Two days ago scientists in the Netherlands issued a 3-page open letter about the scandal-plagued Intergovernmental Panel on Climate Change (IPCC). Only 55 people attached their names to this document. Nevertheless these folks claim to speak for "the Netherlands scientific community."
On the one hand, the letter acknowledges that the public's trust in climate science has been damaged and that there's a need to address this. On the other hand, the letter expresses extravagant confidence in IPCC principles and procedures which, while they may exist on paper, have clearly been regarded as less-than-compulsory.
Just because IPCC review editors are required to sign a statement declaring (as this letter describes it) that they've treated each comment submitted by section reviewers "properly and honestly" does not make it so. Just because the IPCC is supposed to verify the "quality and validity" of non-peer-reviewed information sources doesn't mean the IPCC actually bothers.
What's most interesting, though, is the baseline assumption that we should care what a group of scientists from a particular country happens to think about the IPCC.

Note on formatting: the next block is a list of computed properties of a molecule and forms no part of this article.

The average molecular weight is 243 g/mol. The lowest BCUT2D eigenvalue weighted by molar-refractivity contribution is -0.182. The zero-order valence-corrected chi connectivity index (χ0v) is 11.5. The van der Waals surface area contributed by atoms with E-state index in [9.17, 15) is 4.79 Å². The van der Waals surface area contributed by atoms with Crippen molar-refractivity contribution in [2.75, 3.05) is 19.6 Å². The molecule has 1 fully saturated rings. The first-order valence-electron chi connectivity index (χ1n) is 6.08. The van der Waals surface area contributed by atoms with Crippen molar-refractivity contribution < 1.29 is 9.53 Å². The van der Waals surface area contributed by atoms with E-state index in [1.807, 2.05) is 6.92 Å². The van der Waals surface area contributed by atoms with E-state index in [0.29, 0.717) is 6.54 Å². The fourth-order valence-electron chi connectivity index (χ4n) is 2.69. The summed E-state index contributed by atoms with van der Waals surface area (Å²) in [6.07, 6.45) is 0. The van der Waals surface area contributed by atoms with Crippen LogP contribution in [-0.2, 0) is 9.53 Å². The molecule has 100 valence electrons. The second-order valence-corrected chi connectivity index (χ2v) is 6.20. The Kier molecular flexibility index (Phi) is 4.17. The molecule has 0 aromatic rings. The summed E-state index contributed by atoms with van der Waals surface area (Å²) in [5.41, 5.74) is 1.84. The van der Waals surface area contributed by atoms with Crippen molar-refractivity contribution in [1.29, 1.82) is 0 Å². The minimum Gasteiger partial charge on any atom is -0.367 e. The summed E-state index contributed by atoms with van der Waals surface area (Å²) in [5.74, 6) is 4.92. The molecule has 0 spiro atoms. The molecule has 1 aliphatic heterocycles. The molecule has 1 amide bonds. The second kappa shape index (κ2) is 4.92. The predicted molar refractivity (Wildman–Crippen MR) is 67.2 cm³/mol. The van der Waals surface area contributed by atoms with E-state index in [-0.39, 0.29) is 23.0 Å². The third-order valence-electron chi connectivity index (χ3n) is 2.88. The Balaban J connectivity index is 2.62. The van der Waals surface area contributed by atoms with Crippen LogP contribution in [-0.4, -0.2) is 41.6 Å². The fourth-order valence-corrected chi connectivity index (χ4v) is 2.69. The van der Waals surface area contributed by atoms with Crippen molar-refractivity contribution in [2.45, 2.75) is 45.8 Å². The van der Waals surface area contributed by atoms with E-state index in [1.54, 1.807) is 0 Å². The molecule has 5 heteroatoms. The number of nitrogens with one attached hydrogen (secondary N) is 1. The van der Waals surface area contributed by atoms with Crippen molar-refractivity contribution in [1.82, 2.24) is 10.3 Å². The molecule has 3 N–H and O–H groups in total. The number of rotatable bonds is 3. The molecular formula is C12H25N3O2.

When a dish is being prepared in the kitchen of a four-star restaurant, how the chef feels about that dish is of utmost importance. But the minute the meal is placed on a tray, carried down the hall, and set in front of a paying customer the chef's opinion becomes irrelevant.
From that point onward, it's the customer's assessment that matters. Is the meat tender? The sauce flavourful? The salad crisp? The customer will come to her own conclusions.
If she thinks the béarnaise tastes of too much tarragon, that the portions are too meagre, or that the wine is off - how the kitchen staff feel about these questions is beside the point.
If a customer decides that the meal is less-than-acceptable, that it isn't worth the money, and that she has no interest in repeating this particular dining experience, a signed statement from 55 chefs talking about the splendid design of the kitchen changes nothing.
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